These days inside the redbrick behemoth that is Carrboro’s Carr Mill Mall, all you hear is the shuffle of shoppers or the chatter of diners. But in its heyday as a textile mill, this place roared. Being inside a weave room with the looms at full throttle was like standing next to a train track as a locomotive thundered by. It was a noise you could feel. It was, that is, until it wasn’t. Until most of the mills in North Carolina fell silent. Maybe that was the trigger when I visited the mall that I’d once known as a mill: the ghost of the looms I could nearly hear in the now funky, hip mill village; the old company houses, now spruced-up bungalows with well-groomed gardens; the clash of past and present. Whatever it was, something wouldn’t let me alone, and experiences I’d had in a textile mill a decade before moving to North Carolina came rushing back, and almost in a feverish state I began writing the poems that would become my third book, The Weave Room.
Of course, I’m far from alone as a poet inspired by North Carolina. But the first poem that delivered itself to me for that book came out of that noise and the way the workers overcame it to exchange the mundane small talk that is the grease of the everyday world’s engine.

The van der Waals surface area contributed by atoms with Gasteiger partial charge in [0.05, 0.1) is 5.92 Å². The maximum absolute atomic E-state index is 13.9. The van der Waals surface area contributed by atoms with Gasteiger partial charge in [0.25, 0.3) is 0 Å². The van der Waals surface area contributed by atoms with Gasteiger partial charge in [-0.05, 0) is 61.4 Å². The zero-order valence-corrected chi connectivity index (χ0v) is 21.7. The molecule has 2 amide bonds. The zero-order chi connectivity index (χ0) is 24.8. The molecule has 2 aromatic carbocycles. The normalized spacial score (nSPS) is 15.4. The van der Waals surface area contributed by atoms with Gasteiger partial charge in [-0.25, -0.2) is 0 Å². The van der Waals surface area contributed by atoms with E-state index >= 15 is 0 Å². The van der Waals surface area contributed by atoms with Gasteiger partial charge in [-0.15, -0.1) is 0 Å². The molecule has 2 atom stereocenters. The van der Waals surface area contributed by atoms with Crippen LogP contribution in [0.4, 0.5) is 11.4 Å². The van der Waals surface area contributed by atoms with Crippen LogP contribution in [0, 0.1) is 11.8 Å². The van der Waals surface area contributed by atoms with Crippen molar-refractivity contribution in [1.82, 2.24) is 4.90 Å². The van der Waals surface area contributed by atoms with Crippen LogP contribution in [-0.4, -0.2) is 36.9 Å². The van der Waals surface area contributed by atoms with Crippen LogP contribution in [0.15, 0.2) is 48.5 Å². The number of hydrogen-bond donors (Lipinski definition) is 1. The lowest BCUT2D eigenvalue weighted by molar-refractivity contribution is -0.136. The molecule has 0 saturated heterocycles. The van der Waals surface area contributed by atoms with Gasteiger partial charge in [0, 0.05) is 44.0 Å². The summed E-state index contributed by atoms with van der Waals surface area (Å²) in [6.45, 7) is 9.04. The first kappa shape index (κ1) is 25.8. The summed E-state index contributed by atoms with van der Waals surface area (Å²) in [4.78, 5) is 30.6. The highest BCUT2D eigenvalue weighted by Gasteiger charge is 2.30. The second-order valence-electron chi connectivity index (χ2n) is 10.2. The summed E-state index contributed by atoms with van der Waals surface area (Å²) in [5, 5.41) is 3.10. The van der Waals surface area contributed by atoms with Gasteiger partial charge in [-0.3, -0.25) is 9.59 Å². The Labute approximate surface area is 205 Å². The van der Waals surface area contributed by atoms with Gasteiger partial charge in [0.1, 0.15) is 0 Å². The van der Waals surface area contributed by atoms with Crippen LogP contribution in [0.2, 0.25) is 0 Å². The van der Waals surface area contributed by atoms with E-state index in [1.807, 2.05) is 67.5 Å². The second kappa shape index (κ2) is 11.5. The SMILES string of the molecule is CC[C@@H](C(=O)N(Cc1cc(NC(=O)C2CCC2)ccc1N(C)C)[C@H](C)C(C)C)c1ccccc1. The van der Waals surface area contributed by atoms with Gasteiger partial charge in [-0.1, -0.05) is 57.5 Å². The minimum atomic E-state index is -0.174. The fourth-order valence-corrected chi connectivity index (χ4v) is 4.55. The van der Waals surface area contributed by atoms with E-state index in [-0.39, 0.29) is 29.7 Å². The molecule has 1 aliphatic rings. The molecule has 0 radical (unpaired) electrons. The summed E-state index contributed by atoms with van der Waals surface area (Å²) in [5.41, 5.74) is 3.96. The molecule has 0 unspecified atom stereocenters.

is mostly lost to the roar of the looms,
the sound they can feel in their soles
as they patrol the alleys
for breakdowns and broken ends.
But they say it anyway,
putting a hand on a shoulder,
mouth to ear,
and then mouth to ear in reply,
almost letting lips brush the scalloped cup,
exchanging jokes, flirting, telling secrets,
all in shouts, mostly meaningless,
save for the breath the other can feel,
the warm, damp words like a lotion.
Poetry, perhaps more than any other literary form, captures and commemorates. It celebrates and mourns. It’s what we turn to in our most opened moments — weddings, births, funerals. It’s how we say hello and farewell with the warm, damp words that both comfort and moan.
The Old North State is blessed with bards. One reason is probably the many fine colleges and universities that supply working writers with steady paychecks as teachers. They both draw writers to the state and keep homegrown scribes from straying from its borders. For whatever reason, North Carolina can boast of scores of native and transplanted poets who have sung the state’s praises and lamented the passing of cultures and places.